(CNN)–Democratic Ohio Sen. Sherrod Brown had choice words about the tax deal struck between President Barack Obama and congressional Republicans announced Monday night. He appeared on CNN's "John King, USA" following the president's press conference, which gave an overview of the deal.
Brown told CNN Chief National Correspondent John King, "In essence it borrows 700 billion dollars from China, charges it, puts it on our children and grandchildren's credit cards and gives it to the wealthiest two percent tax payers."
(CNN)-President Obama traveled to Winston-Salem, North Carolina, and then returned to Washington Monday afternoon to finalize tax negotiations with Democratic leaders at the White House. It was a brief trip, just three hours on the ground, thanks to the luxury that presidential travel affords, like Marine One, Air Force One, and a motorcade. Meanwhile, journalists who also made the trip weren't so lucky, contending with flight delays and long drives back to Washington.
White House producer Erika Dimmler and photojournalists Martin Dougherty and Geoff Parker covered the president's trip for CNN. Dimmler provides an ALL ACCESS PASS of their trip with these behind-the-scenes photos.
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(CNN) - Congressional leaders from both sides of the aisle issued swift responses on the heels of President Barack Obama's announcement that a deal was reached Monday evening with congressional Republicans to extend Bush-era tax cuts.
Jim Manley, spokesman for Senate Majority Leader Harry Reid, said in a statement, "Now that the President has outlined his proposal, Senator Reid plans on discussing it with his caucus tomorrow."
(CNN)–Vice President Biden will attend the weekly Senate Democratic policy lunch Tuesday in the Capitol to “defend the deal” on taxes and other items the White House tentatively cut with Republican leaders, according to a Senate Democratic leadership aide.
“This may be somewhat rough (to sell) in the Senate,” another congressional Democratic source told CNN. “But betting House Dems are worse.”
(CNN)–President Barack Obama on Monday announced a deal with congressional Republicans that would extend extend Bush-era tax cuts for two years and unemployment benefits for 13 months while also lowering the payroll tax by 2 percentage points for a year.
(CNN) - Former Gov. John Sununu will not seek a second term as chairman of the New Hampshire Republican Party, he informed the state party committee Monday.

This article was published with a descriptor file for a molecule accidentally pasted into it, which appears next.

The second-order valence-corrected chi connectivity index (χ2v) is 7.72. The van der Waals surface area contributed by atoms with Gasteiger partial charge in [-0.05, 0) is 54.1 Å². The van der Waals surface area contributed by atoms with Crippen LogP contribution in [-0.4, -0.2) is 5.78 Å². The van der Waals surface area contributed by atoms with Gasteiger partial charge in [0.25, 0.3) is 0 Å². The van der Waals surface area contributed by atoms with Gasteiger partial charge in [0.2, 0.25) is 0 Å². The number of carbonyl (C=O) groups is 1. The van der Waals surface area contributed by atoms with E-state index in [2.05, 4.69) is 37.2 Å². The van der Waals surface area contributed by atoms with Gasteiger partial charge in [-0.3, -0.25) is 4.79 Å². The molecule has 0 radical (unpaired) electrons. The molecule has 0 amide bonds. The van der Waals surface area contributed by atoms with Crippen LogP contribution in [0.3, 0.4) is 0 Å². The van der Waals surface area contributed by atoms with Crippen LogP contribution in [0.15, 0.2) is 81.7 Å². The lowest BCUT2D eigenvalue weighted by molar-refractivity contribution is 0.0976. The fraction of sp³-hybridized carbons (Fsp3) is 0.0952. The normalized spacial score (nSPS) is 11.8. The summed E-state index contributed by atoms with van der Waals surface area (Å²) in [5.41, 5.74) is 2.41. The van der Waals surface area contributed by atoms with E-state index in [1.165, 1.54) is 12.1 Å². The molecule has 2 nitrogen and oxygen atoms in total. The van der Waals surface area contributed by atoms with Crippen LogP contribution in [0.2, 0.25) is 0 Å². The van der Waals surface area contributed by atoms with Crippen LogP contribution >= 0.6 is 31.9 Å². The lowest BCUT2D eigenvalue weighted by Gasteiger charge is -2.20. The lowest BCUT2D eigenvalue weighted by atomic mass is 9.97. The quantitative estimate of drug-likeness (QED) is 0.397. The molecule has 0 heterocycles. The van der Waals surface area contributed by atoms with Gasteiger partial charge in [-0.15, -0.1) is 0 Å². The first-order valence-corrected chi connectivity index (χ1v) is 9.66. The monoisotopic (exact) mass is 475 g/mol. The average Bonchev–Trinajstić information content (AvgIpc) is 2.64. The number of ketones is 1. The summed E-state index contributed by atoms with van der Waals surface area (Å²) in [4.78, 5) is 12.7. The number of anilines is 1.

Sununu, who served three terms as governor and as Chief-of-Staff to President George H.W. Bush, had not been expected to run again.
WASHINGTON (CNN) - President Barack Obama presented congressional Democratic leaders Monday with a proposed deal with Republicans that would extend Bush-era tax cuts for two years and unemployment benefits for 13 months while also setting the estate tax at 35% for two years on inheritances worth more than $5 million, a senior Democratic source told CNN.
The deal also includes a temporary 2% reduction in the payroll tax to replace Obama's "making work pay" tax credit from the 2009 economic stimulus package for lower-income Americans, the senior Democratic source said. As currently crafted, the deal would prohibit amendments by either party, according to the source, who spoke on condition of not being identified by name.
(CNN) - Elizabeth Edwards is surrounded by family and friends in her North Carolina home after being informed by her doctors that further cancer treatment would be unproductive.
"Elizabeth has been advised by her doctors that further treatment of her cancer would be unproductive," the Edwards family said Monday in a statement. "She is resting at home with family and friends and has posted this message to friends on her Facebook page."
Washington (CNN) - President Barack Obama prepared to discuss ongoing tax negotiations behind closed doors at the White House Monday with leading House Democrats, many of whom are believed to be unhappy with a potential deal to extend the Bush-era cuts for the richest Americans.
"We won't rubber stamp a deal between the White House and (Senate Minority Leader) Mitch McConnell," one Democratic congressional source told CNN. "We want to make it clear. Don't take our support for granted."
(CNN) - Defense Secretary Robert Gates said Monday he was "not particularly optimistic" that Congress would soon repeal the "don't ask, don' tell" policy banning openly gay and lesbian personnel from the military.
During a visit to the USS Abraham Lincoln, an aircraft carrier deployed in the Arabian Gulf, Gates also made clear that even if the Senate approves a measure already passed by the House to end the controversial 1993 policy, it would be some time before the military fully implements a repeal.